At 171-percent enrollment, Dyker Heights’ PS 176 is the most overcrowded of all of District 20’s 37 schools, and the situation is having a clear, negative impact on kids, according to the administrator of the neighborhood’s community board.

    “At PS 176, there are kids in hallways,” said Community Board 10 district manager Josephine Beckmann.

    The school zones in District 20 where the Department of Buildings has issued the most illegal conversion tickets also tend to have more overcrowded schools, data show. The city slapped eight building owners within the area zoned for PS 176 with violations since 2010, more than areas zoned for other schools, according to city data. Enforcement of the laws prohibiting chopping up residences into many apartments is notoriously lax, as the city sent inspectors to investigate fewer than half of the complaints in the area since 2012, and inspector protocol is to close a complaint if no one at the address lets them in after two visits.

    The main driver of school overcrowding and the illegal home conversions is population growth due to immigration, according to Community Board 10’s education committee chair.

    “The number one issue is immigration,” said Bob Hudock. “Bensonhurst is the number two neighborhood in the city for foreign-born immigrants.”

    A 2013 report from the Department of City Planning found that Bensonhurst has the second-highest number of foreign-born residents in the city.

    A lack of low-priced housing drives families into illegally converted homes, and Hudock believes that causes the city to underestimate just how big the population boom is, since tenants in the cramped apartments typically try to avoid official notice, skewing census data. Also, landlords who illegally subdivide houses routinely lie to the city about the numbers of units and occupants, said Hudock, making city records an inaccurate measure of local population in areas with high rates of illegal conversions.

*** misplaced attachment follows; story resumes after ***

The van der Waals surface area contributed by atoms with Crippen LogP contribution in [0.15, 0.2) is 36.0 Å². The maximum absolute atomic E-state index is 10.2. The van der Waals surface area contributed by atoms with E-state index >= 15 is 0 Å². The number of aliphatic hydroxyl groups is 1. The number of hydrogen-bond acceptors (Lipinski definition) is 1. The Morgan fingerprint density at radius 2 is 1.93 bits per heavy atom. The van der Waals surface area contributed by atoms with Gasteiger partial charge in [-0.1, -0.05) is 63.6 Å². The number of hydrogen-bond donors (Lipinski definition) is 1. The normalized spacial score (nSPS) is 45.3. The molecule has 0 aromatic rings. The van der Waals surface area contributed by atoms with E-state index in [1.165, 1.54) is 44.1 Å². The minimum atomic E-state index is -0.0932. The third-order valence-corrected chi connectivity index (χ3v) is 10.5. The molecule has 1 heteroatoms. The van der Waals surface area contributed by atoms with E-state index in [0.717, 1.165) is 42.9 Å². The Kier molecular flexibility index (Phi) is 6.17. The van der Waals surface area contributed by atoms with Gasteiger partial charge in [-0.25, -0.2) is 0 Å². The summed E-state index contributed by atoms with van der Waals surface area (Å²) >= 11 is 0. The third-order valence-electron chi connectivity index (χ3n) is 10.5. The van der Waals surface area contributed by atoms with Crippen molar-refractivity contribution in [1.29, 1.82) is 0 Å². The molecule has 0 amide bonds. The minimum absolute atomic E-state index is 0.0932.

This map shows the number and type of violations issued for illegal home conversions in District 20’s school zones, and indicates how overcrowded the local elementary schools are.

    The Department of Education uses data from the departments of health, housing preservation, city planning, and buildings to project future seat needs, according to a spokesman, who said the projections “have been accurate to around 1 to 2 percent” during the last decade.

    But in a seeming vindication of Hudock’s criticism, the Department of Education’s plan to add seats to District 20 falls more than 30 percent short of the district’s current stated needs.

    The city plans to create 4,044 new elementary school seats in the district as soon as it finds a suitable site to build, according to Beckmann, but even that many new seats wouldn’t bring District 20’s schools down to 100 percent of official capacity.

    There are 25,594 students currently enrolled in the district’s 37 elementary schools and only 19,760 seats, so even after those planned seats are added, there will still be a 1,790-desk shortfall.

    Local pols are calling on city agencies need to work together to shed light on the growing problem of illegal conversions, and one Brooklyn lawmaker suggested the Department of Education start reporting obvious red flags to the buildings department as a first step.

    “When they’ve got 12 kids listed at one address, they should be telling the Department of Buildings,” said Assemblyman Peter Abbate (D–Sunset Park). “I don’t think the city is taking this seriously right now.”

    Reach reporter Max Jaeger at mjaeg*er@cn*gloca* or by calling (71 260–8303. Follow him on Twitter @JustTheMax.
    Join our efforts to Secure America's Borders and End Illegal Immigration by Joining ALIPAC's E-Mail Alerts network (CLICK HERE)